Assessing the Colts during the offseason: Wide receivers

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Phillip Dorsett #15 of the Indianapolis Colts runs after a reception against the New York Jets during the game at Lucas Oil Stadium on September 21, 2015 in Indianapolis, Indiana. The Jets defeated the Colts 20-7. (Photo by Joe Robbins/Getty Images)

INDIANAPOLIS, Ind. – By any standard, the Indianapolis Colts weren’t good enough in 2016.

The only bottom line that matters: finishing 8-8 (again) and missing the playoffs in consecutive seasons for the first time since 1997-98.

“We understand that 8-8 in not good enough and that’s on me,’’ coach Chuck Pagano said. “This is a winning culture, it is a winning organization and we didn’t achieve the goal and we all know that.’’

It’s going to take significant personnel changes during the offseason if the Colts are going to return to relevancy. That includes prudent investments in veteran free agency, which begins March 9, and further bolstering a flawed roster through the April 27-29 draft.

Before we consider outside solutions, we’ll take a position-by-position look at the Colts.

Today: Wide receivers

  • Under contract: T.Y. Hilton, Donte Moncrief, Phillip Dorsett, Chester Rogers, Devin Street, Marcus Leak, Tevaun Smith.
  • Pending free agents: None.
  • Looking back: It was easy to criticize Hilton. In six games, Andrew Luck’s go-to receiver was pedestrian: 21 catches, 251 yards, one touchdown. The Colts were unable to compensate, losing five of six. That includes the lackluster game in London when Hilton wasn’t able to convert a critical third-and-10 in the closing minutes that contributed to the 30-27 loss to Jacksonville.
    But the big picture spins a different story. Hilton posted career highs in receptions (91) and receiving yards (1,448) and became the first Colt since Reggie Wayne in 2007 to lead the NFL in yards. He cracked the 100-yard mark six times and his yardage total represents the fifth-highest in team history. Only Marvin Harrison and Reggie Wayne piled up fatter totals.
    Cognizant that Hilton struggled when left stationary in the formation, coordinator Rob Chudzinski moved him around more and put him in motion. The results were impressive. Hilton joined Harrison, Wayne and Raymond Berry as the only Colt receivers selected to at least three consecutive Pro Bowls.
    “I think he’s expanded what he can do on the field,’’ Chudzinski said. “For a guy that’s been in the league for four or five years to improve the way he has . . . he’s played down inside, providing he’ll go in there, mix it up, make the tough catches.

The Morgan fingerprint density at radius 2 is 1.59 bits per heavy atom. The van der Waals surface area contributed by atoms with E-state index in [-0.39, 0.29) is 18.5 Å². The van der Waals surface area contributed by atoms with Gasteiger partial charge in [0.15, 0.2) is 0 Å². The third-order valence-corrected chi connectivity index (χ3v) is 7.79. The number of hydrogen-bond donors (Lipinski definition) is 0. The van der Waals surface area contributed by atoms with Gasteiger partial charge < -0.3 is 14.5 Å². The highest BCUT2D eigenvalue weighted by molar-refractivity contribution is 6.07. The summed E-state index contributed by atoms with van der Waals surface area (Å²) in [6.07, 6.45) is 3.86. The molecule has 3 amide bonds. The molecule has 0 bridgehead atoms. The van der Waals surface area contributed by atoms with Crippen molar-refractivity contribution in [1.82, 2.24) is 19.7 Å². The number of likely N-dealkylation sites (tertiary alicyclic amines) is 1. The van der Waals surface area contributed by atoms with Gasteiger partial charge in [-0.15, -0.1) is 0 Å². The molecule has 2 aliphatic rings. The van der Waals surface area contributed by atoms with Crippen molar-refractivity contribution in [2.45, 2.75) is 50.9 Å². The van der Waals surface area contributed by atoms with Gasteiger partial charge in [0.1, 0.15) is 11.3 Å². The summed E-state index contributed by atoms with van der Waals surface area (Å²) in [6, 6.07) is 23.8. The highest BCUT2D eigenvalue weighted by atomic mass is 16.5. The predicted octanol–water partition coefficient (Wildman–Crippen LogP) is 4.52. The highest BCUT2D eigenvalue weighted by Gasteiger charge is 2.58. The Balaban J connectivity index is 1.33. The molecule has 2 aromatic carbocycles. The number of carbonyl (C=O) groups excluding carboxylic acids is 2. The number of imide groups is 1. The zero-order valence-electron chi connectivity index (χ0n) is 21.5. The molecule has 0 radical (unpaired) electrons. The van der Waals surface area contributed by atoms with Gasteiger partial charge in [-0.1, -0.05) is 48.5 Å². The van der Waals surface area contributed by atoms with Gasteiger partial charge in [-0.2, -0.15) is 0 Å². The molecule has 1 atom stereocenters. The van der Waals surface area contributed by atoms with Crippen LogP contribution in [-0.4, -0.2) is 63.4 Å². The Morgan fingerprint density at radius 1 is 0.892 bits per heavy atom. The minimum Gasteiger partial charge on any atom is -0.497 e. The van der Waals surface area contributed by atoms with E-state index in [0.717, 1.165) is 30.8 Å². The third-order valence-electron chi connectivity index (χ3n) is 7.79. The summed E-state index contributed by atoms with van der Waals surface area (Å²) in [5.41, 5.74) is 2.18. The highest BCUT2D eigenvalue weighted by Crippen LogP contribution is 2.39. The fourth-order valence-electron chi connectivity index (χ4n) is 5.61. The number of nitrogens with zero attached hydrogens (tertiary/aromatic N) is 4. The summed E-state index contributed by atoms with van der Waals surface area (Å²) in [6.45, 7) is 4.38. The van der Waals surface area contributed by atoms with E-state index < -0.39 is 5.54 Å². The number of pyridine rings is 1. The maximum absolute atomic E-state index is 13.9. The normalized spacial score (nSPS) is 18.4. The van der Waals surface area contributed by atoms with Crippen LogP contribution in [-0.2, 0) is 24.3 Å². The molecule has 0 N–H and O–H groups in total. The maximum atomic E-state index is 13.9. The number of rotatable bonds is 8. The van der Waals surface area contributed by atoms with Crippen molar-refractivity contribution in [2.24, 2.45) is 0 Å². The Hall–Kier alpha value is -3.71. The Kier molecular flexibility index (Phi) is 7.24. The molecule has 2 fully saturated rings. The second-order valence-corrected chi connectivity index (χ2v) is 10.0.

“Just his ability to go everything and do everything for us and he’s expanding that because at one time earlier his career he was just the deep-ball guy, but he’s become a complete receiver in that way. Again, just making the critical, critical catches for us.’’
    Of Hilton’s 91 receptions, 66 (72.5 percent) produced first downs. That was a better rate than the New York Giants’ Odell Beckham Jr. (65-of-101, 64.4 percent) and Pittsburgh’s Antonio Brown (64-of-106, 63.4 percent). Hilton remained a big-play threat with a league-best 16 receptions that gained at least 25 yards.
    Perhaps accentuating the magnitude of Hilton’s season was the fluid nature of his supporting cast. Donte Moncrief missed six games with shoulder and hamstring injuries; Phillip Dorsett missed one game with foot and hamstring issues; and Quan Bray, in the early mix as the fourth receiver, was placed on IR in mid-October with an ankle injury.
    Through it all, Moncrief established himself as a top-drawer red-zone threat with a career-best seven TDs and Chester Rogers, an undrafted rookie out of Grambling State, emerged as a keeper. Rogers finished with modest numbers – 19 receptions and 273 yards – but seemed to make catches that mattered.
    The overriding disappointment? Dorsett. Too often, the 2015 first-round draft pick was a non-factor, especially when Moncrief was out. Luck completed only 55.9 percent of his passes directed at Dorsett (33-of-59) and managed a 83.2 passer rating, the lowest among his regular targets.
  • Looking ahead: We’re getting perilously close to Bjoern Werner territory with Dorsett. You remember Bjoern Werner, right? The 2013 first-round draft pick who never fulfilled expectations and was released following his third season? Yep, that Bjoern Werner.
    There’s still time for Dorsett to quiet his mounting critics and prove he belongs, but time’s running out. His emergence would give Luck an impressive stable of receivers. Failing that, management faces the prospect of another blown high draft pick (Werner, D’Joun Smith) and the importance of Rogers’ continued development increases.
    Also, this group has to clean up its act regarding dropped passes. Luck’s 63.5 completion percentage was a career best. Imagine what it might have been had his receivers – that includes running backs and tight ends – not dropped 25 passes. That was the fifth-highest total in the NFL. Hilton suffered six drops, eighth-most in the league, but also was targeted 155 times, fourth-most.
  • Offseason priority: Moderate. There are too many other talent-deficient areas to address.